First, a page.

The long ride to Tawau is just around the corner, this time we are taking the short way through to reach our destiny, but the only obstacle on this particular route to Tawau is the 145km long Gravel Road, never been on a gravel road this long before, so it will be great to find some information about riding a road bike on gravel road, for those who's in the ride, it will be a life saver to help you reach the destiny.....
1. Go Slow
Of all the hints presented here 'going slow' is the most important. The time you have to react to your bike and the road itself will increase the slower you go. This means that if your bike does slide out fro under you there will be time to react. At speed you won't have this luxury. Going slow will also bring your legs into play. If you are traveling slow enough you can use your feet to stop your bike from tipping over. If you are traveling at speed this won't be possible.
2. Stay Upright
Your primary focus should be to minimize any slippage your tires may have on the gravel surface. Keeping the bike upright maximizes the surface area of the tire that is in contact with the ground. Once again it also gives you as much time as possible to react if your bike does slide out from beneath you.
3. Corner Gently & Slowly
Basic physics allows us to lean the bike over quite far when we are turning, if we are traveling at sufficient speed. This simple action requires strong tire grip on the ground. On gravel there isn't sufficient grip so we can't lean the bike as much. Therefore our turns have to be gradual and slow.
4. Don't Accelerate Quickly
Once gain a lack of traction with a motorcycle on gravel means the wheels will spin erratically, gripping in patches on the road surface. This means flying gravel with bursts of speed that are hard to control. When accelerating do so slowly and make sure your bike has sufficient grip for you to control the bike. The slower the acceleration the more constant the grip.
5. Use Rear Break
Don't use the front brake when moving on gravel. I repeat, don't use it at all. The front wheel will find it hard to gain traction and when it does gravel will shift beneath it. This will cause your front tire to slide. When this happens you will lose control of your bike. Instead use your rear break and only do so lightly. Your slow speed with hopefully have reduced your need to use a break anyway.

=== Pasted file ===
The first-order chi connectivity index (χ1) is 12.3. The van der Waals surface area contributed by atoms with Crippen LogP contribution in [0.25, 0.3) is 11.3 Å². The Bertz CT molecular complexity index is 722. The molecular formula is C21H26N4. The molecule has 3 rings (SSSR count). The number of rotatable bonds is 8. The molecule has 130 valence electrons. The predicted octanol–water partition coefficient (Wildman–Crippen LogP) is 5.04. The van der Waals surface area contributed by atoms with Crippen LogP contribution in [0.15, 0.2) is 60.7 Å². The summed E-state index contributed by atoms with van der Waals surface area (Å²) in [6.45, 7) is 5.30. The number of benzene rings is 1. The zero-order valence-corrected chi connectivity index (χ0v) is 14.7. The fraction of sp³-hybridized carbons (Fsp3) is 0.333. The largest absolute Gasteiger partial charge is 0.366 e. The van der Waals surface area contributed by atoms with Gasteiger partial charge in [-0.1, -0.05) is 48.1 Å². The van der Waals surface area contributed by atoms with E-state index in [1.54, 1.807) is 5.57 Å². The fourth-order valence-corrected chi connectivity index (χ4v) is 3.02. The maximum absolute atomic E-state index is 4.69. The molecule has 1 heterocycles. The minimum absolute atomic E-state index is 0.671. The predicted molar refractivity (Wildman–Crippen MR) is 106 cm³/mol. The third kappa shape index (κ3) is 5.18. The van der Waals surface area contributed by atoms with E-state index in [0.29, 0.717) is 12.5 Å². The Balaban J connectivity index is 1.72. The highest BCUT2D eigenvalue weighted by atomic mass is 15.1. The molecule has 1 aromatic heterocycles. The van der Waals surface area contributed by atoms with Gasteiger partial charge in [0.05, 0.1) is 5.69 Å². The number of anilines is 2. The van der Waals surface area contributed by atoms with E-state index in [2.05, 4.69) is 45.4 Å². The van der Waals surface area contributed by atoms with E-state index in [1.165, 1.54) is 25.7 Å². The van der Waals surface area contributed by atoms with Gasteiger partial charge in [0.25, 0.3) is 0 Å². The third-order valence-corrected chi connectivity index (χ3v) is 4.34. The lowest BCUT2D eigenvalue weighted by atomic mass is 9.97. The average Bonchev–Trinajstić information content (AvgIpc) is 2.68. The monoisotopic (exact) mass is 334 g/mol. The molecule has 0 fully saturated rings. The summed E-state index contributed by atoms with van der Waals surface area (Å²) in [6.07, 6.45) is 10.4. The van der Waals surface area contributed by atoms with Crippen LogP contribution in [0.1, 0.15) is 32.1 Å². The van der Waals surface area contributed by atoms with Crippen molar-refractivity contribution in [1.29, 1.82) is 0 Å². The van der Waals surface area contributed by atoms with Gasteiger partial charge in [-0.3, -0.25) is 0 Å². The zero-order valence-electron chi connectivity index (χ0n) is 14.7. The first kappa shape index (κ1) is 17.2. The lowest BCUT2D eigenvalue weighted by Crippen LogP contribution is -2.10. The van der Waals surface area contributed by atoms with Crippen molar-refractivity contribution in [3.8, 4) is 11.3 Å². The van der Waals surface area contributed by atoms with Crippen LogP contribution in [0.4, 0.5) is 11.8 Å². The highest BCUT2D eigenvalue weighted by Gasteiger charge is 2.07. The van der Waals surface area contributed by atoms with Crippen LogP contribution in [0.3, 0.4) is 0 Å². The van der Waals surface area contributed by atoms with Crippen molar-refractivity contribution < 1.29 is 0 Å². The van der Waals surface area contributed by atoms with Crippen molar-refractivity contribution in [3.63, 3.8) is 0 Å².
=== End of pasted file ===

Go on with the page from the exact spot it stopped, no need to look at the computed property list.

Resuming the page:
6. Install Crash Knobs (especially with fairing)
Install crash knobs on your bike. These are protective stubby bars that take the brunt of any impact with the ground. Especially consider these precaution if your bike has fairing. I had crash knobs installed on my bike and they saved me hundreds, if not thousands, of dollars when I came off my bike.
7. Ride in the Car Tracks.
When cars travel on gravel roads their tires naturally shift the gravel out to each side or compact it beneath the car's weight. Over time this creates tiretracks that are harder and smoother than the surface around them. Aim to ride in these tire tracks. Less unstable gravel means more control for you.
8. Stick your Legs out.
Don't be afraid to stick your legs out when negotiation particularly difficult gravel sections of road. In fact stick them out if you are unsure at all. Of course make sure you are traveling slowly at the time. This means if your bike does tip over or slide you can use your legs to steady your position.
9. Grip Handlebars Lightly
Riding on gravel can be stressful especially if you aren't used to it. Our natural tendency can often be to grip the handle bars too tightly. Over time this can be fatiguing, both mentally and physically. Loosen your grip on the handle bars and you will extend your stamina on long gravel roads and maintain alertness for longer. This technique can also help you control your bike better as the next tip explains.
10. Let The Bike Guide You
Our first tendency when riding on gravel can often be to tense up and over-react to every movement the bike makes. In reality we need to let the bike shift beneath us as the tires find grip on the gravel. This means keeping a light grip on the handlebar and feeling what the bike is doing as it travels on the gravel surface. It sounds 'airy fairy' but we need to let the bike guide us through the contours of the road. Attempting to dictate every movement of the bike can exhaust you unnecessarily.
11. Maintain Speed
Keep a steady speed. Slowing down and speeding up on gravel roads can invite slippage. Maintain speed and you can concentrate on navigating.
12. Keep distance Between Vehicles
Obviously gravel is loose. Spinning tires can collect gravel and spit it in almost any direction. You can't help it if someone is stupid enough to get too close behind you on a gravel road but you can certainly avoid doing the same to someone in front of you. Get too close and you or your bike can get hit by flying debris. It goes without saying that a helmet is a must.